Jobsites with hard-to-access areas and other challenges, such as no internet access or global navigation satellite system (GNSS) availability, pose a potentially significant problem. The key is to avoid and prepare for those challenges before they become time-consuming and costly.
Digital terrain modeling, 3D machine control, laser scanning, robotic total stations, advanced GNSS rovers and underground detection solutions are some technologies that help teams to work quicker and safer.
Element 5: Safeguard Resources to Control Costs
Contractors face significant financial challenges because of rising material costs, inflation, and a labor shortage. Unexpected cost increases leave contractors with limited flexibility. Fortunately, user-friendly software solutions help contractors speed up their estimates and guarantee accuracy. Additionally, these solutions allow contractors to monitor construction material usage throughout the project.
Element 6: Data Management
Data is an essential and potent tool on the modern jobsite. It can drive decision-making, boost productivity, prioritize worker safety and effectively conserve resources. Having a comprehensive understanding of all aspects of a project is one of the greatest advantages of utilizing technology on the jobsite. Nevertheless, for organizations to harness the full benefits of this knowledge, it is crucial to maintain it in an easily accessible format that can guide their operations.
Element 7: Capture As-Built Information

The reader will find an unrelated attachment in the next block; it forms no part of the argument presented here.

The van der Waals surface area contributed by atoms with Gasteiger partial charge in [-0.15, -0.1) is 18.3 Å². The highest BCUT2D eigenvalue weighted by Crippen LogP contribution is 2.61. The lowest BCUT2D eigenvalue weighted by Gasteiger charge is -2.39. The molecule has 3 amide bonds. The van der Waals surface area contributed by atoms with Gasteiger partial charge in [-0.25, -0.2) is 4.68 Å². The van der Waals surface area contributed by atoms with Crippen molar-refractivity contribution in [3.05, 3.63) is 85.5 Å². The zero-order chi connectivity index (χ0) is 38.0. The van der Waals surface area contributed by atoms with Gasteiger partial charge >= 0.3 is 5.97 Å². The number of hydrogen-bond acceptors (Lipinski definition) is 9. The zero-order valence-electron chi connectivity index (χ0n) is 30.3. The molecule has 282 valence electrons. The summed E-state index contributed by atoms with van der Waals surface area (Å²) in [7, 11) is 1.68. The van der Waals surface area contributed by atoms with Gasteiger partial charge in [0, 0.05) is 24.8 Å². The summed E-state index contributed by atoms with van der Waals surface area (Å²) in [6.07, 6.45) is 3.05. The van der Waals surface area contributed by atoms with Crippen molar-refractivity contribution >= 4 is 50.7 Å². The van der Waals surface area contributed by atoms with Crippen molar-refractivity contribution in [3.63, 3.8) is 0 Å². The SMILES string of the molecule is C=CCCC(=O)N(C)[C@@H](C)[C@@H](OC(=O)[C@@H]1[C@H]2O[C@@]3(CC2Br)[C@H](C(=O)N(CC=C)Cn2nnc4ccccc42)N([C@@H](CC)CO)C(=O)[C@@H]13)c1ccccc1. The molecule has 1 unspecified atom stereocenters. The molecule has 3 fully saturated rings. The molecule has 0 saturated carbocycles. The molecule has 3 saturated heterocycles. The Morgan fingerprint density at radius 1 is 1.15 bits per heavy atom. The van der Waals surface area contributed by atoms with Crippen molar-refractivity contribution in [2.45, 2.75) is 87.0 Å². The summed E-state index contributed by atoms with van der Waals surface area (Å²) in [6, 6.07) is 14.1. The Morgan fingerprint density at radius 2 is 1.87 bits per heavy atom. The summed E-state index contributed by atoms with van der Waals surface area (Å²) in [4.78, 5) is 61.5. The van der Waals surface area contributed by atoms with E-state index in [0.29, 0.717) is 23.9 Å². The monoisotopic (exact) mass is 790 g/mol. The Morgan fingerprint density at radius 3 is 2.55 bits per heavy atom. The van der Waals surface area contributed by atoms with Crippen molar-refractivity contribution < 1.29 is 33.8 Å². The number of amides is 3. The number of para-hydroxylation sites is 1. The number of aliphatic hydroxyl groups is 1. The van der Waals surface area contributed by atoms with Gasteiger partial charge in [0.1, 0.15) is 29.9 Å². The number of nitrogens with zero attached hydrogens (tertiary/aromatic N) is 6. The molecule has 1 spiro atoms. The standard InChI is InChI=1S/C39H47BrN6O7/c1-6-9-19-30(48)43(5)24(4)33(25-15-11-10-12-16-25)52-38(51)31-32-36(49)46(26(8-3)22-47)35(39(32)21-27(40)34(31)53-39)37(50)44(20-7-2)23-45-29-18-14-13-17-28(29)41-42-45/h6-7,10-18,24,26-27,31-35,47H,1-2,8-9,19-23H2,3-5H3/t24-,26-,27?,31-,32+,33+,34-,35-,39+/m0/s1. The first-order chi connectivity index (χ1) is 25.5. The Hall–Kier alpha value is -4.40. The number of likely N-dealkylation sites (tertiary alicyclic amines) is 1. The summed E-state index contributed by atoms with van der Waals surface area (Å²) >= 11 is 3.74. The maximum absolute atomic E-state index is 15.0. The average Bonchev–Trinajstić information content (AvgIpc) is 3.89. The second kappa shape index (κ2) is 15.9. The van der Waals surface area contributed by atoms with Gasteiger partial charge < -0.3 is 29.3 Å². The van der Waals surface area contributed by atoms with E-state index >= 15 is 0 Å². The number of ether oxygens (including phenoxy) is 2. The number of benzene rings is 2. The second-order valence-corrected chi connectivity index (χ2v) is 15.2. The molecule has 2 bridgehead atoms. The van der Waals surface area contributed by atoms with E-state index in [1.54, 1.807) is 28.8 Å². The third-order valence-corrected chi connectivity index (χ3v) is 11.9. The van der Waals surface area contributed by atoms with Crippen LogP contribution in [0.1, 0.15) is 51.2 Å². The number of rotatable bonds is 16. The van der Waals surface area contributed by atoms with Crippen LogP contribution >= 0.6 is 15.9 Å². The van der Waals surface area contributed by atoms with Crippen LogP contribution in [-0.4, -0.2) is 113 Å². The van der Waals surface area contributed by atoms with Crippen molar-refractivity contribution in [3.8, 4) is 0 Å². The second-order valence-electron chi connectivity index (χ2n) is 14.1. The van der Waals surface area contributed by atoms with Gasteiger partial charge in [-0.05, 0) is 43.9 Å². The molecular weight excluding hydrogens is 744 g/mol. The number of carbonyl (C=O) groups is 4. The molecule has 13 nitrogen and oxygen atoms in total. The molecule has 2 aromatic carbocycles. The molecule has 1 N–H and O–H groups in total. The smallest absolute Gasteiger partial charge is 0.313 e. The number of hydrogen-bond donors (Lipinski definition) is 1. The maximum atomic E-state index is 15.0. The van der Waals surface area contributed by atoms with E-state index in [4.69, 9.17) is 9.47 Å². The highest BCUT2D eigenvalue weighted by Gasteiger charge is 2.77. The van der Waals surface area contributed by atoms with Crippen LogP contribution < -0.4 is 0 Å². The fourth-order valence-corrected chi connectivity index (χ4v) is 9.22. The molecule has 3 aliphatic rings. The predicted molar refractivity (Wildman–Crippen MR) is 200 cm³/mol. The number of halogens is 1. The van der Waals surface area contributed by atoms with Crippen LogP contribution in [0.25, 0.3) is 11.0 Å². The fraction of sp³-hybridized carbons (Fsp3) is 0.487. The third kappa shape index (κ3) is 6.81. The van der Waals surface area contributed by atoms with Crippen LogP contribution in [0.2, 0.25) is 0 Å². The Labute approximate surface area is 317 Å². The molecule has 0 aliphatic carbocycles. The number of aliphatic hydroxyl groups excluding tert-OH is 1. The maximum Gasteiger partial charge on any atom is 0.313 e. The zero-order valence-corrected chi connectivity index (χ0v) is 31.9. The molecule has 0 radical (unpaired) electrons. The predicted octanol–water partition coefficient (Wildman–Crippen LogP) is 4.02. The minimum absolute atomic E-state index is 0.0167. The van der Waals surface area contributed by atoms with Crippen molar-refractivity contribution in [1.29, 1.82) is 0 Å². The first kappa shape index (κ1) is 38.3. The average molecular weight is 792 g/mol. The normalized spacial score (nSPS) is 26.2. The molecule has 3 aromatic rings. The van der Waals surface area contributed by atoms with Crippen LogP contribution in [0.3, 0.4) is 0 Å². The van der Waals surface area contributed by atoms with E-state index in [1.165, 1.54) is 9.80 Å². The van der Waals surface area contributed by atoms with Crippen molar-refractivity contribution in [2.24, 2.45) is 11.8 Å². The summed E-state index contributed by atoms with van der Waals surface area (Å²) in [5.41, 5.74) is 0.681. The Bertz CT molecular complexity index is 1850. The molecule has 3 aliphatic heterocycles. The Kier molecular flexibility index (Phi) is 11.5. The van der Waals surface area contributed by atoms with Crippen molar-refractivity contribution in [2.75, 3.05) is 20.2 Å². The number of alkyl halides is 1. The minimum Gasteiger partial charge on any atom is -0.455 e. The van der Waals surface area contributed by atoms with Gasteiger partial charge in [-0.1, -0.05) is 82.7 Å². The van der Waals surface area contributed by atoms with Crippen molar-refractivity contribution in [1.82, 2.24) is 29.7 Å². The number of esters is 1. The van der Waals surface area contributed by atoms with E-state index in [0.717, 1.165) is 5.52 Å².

Before breaking ground, establishing milestones to track throughout the project is important. Before the widespread use of technology, collecting and reporting data was cumbersome. However, digital as-builts have endless potential to enhance safety throughout the project and save time and money by ensuring that projects are built according to the specifications.
Element 8: Ensure Team Preparation
Combatting the ongoing labor shortage requires attracting younger workers and upskilling current ones. Both will complement the move toward a technology-centric jobsite. The use of digital technology extends an asset’s lifespan. Real-time capture technology can document an asset during construction to create a digital twin, which facility operators can use as a baseline for predictive maintenance.
Technology Is the Path Forward
Often the most important investment isn’t a piece of equipment or technology. Instead, people are the most significant investment and what truly powers an organization.
Prioritizing the well-being and safety of employees is an absolute must for companies, particularly as younger generations take on leadership roles in industries like civil and structural engineering. Success hinges on adapting to their distinctive relationship with technology. Deploying safety-focused solutions is essential to prevent costly errors and save money over the long haul.
While many organizations fall back to traditional methods—or “the way it’s always been done”—contractors must consider innovative solutions to improve safety on jobsites. The world is changing rapidly, and the jobsite needs to change accordingly.
Embracing technology will create a safer environment for all involved while speeding up workflow and avoiding costly mistakes.
Research from Dodge Data & Analytics found that “increasing sophistication in data collection and gathering [helps] improve productivity, safety and profitability,” including 56% who said it improved bid estimation and 51% who said it improved budget performance.
Technology is about preparing the team for challenges and ensuring that the project’s momentum continues in the right direction. Efficiency is critical to success, and keeping all project stakeholders aligned at every step is key.
Considering this, do you have the technology solutions your project needs?